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Open AccessArticle

Effect of New Zealand Blackcurrant Extract on Performance during the Running Based Anaerobic Sprint Test in Trained Youth and Recreationally Active Male Football Players

1
Department of Sport and Exercise Sciences, University of Chichester, College Lane, Chichester, West Sussex PO19 6PE, UK
2
Institute of Sport and Exercise Science, University of Worcester, Henwick Grove, Worcester WR2 6AJ, UK
*
Author to whom correspondence should be addressed.
Sports 2017, 5(3), 69; https://doi.org/10.3390/sports5030069
Received: 10 August 2017 / Revised: 6 September 2017 / Accepted: 12 September 2017 / Published: 15 September 2017
(This article belongs to the Special Issue Clinical and Sports Nutrition)
It was observed previously that New Zealand blackcurrant (NZBC) extract reduced slowing of the maximal 15 m sprint speed during the Loughborough Intermittent Shuttle Test. We examined the effect of NZBC extract on the performance of the Running Based Anaerobic Sprint Test (RAST, 6 × 35-m sprints with 10 seconds passive recovery) in trained youth and recreationally active football players. Fifteen recreationally active (University team) (age: 20 ± 1 years, height: 174 ± 19 cm, body mass: 80 ± 13 kg) and nine trained youth players (English professional club) (age: 17 ± 0 years, height: 178 ± 8 cm, body mass: 69 ± 9 kg, mean ± SD) participated in three testing sessions. Prior to the RASTs, participants consumed two capsules of NZBC extract (600 mg∙day−1 CurraNZ®) or placebo (P) for 7 days (double blind, randomised, cross-over design, wash-out at least 14 days). Ability difference between groups was shown by sprint 1 time. In the placebo condition, trained youth players had faster times for sprint 1 (5.00 ± 0.05 s) than recreationally active players (5.42 ± 0.08 s) (p < 0.01). In trained youth players, there was a trend for an effect of NZBC extract (p = 0.10) on the slowing of the sprint 1 time. NZBC extract reduced slowing of the sprint 5 time (P: 0.56 ± 0.22 s; NZBC: 0.35 ± 0.25, p = 0.02) and this was not observed in recreationally active players (P: 0.57 ± 0.48 s; NZBC: 0.56 ± 0.33, p = 0.90). For fatigue index, expressed as a % change in fastest sprint time, there was a strong trend to be lower in both trained youth and recreationally active players combined by NZBC extract (P: −13 ± 7%; NZBC: −11 ± 6%, p = 0.06) with 12 participants (five trained youth) experiencing less fatigue. New Zealand blackcurrant extract seems to benefit repeated sprint performance only in trained football players. View Full-Text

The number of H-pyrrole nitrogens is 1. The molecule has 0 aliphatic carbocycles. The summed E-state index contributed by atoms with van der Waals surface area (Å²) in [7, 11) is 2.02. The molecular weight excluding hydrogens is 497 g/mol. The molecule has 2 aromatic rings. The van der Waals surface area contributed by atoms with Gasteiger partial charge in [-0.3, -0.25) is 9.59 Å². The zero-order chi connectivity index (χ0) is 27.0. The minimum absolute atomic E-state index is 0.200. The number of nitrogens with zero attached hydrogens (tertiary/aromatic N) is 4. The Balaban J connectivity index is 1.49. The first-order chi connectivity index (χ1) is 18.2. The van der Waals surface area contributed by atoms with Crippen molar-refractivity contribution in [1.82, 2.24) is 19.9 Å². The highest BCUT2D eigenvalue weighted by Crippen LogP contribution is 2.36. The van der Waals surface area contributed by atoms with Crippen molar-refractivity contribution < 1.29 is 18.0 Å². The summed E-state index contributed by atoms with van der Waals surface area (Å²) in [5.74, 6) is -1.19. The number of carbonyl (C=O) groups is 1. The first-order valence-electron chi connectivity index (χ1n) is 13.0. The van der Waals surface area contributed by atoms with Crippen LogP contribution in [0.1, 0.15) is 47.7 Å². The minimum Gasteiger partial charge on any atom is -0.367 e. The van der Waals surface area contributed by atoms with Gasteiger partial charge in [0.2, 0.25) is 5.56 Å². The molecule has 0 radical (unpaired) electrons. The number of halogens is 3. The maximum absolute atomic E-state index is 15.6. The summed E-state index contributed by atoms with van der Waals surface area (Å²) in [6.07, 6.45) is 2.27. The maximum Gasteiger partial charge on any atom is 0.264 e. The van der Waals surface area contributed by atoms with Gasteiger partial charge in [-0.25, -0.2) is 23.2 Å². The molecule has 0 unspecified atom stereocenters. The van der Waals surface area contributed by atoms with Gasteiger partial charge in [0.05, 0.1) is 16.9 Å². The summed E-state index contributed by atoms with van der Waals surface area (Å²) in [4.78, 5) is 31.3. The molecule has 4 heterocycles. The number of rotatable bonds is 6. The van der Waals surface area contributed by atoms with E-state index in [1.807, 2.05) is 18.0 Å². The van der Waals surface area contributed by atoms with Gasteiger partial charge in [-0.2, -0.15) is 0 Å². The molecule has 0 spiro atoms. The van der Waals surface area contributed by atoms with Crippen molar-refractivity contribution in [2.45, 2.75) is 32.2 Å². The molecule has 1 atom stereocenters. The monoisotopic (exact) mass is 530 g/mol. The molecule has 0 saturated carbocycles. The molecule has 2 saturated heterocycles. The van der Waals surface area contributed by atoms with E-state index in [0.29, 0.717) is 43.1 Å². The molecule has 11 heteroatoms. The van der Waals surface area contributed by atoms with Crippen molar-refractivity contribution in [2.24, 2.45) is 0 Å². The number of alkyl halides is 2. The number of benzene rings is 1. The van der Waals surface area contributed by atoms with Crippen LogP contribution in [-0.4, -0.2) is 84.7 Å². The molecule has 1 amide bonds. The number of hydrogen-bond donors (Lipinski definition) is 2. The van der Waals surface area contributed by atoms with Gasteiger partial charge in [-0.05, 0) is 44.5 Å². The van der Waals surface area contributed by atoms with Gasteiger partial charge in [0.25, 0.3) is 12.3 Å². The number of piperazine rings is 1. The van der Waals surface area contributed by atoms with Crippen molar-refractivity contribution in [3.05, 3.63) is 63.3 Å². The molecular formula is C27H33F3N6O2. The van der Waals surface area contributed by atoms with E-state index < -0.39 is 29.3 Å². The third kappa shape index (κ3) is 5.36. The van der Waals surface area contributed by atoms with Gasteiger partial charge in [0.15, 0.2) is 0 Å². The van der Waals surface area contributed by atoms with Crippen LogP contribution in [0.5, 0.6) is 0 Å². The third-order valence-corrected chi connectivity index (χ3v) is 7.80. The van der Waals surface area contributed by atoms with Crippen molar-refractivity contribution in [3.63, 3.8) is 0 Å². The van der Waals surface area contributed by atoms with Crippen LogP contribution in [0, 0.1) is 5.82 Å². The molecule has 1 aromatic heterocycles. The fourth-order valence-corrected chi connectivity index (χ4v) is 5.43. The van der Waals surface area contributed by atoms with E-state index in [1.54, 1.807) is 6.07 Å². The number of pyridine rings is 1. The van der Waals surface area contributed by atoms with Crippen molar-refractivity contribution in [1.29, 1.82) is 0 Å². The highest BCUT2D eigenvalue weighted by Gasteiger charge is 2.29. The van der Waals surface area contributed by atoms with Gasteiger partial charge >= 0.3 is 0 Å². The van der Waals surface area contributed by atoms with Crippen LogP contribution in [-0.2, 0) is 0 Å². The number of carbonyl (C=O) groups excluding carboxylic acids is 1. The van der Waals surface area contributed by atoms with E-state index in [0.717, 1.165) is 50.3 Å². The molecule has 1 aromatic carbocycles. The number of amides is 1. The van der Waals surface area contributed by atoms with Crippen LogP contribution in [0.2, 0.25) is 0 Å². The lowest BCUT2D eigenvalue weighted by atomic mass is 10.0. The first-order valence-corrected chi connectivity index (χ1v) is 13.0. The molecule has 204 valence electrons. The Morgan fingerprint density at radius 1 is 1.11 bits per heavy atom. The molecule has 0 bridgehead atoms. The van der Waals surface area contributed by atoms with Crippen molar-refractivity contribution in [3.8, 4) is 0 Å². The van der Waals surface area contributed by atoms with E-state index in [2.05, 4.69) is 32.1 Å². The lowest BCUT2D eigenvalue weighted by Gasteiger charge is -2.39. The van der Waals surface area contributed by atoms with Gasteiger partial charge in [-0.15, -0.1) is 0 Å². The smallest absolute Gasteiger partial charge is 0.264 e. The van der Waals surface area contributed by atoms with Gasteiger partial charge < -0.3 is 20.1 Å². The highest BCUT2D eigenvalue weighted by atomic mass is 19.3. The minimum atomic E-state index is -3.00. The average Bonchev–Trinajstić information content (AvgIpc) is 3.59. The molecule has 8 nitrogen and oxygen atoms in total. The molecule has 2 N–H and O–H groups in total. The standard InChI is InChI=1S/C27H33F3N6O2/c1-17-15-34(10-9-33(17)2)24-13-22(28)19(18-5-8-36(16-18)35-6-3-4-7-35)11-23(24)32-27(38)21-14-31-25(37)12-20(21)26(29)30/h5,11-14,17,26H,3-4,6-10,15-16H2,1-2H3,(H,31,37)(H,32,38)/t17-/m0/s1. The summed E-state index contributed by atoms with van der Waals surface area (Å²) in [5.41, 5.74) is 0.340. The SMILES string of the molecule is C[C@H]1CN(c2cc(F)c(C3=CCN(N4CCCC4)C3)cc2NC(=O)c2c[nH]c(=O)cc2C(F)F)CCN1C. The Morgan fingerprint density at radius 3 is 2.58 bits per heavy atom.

Keywords: football; running sprints; fatigue; elite athletes; anthocyanins; polyphenols football; running sprints; fatigue; elite athletes; anthocyanins; polyphenols
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Godwin, C.; Cook, M.D.; Willems, M.E.T. Effect of New Zealand Blackcurrant Extract on Performance during the Running Based Anaerobic Sprint Test in Trained Youth and Recreationally Active Male Football Players. Sports 2017, 5, 69.

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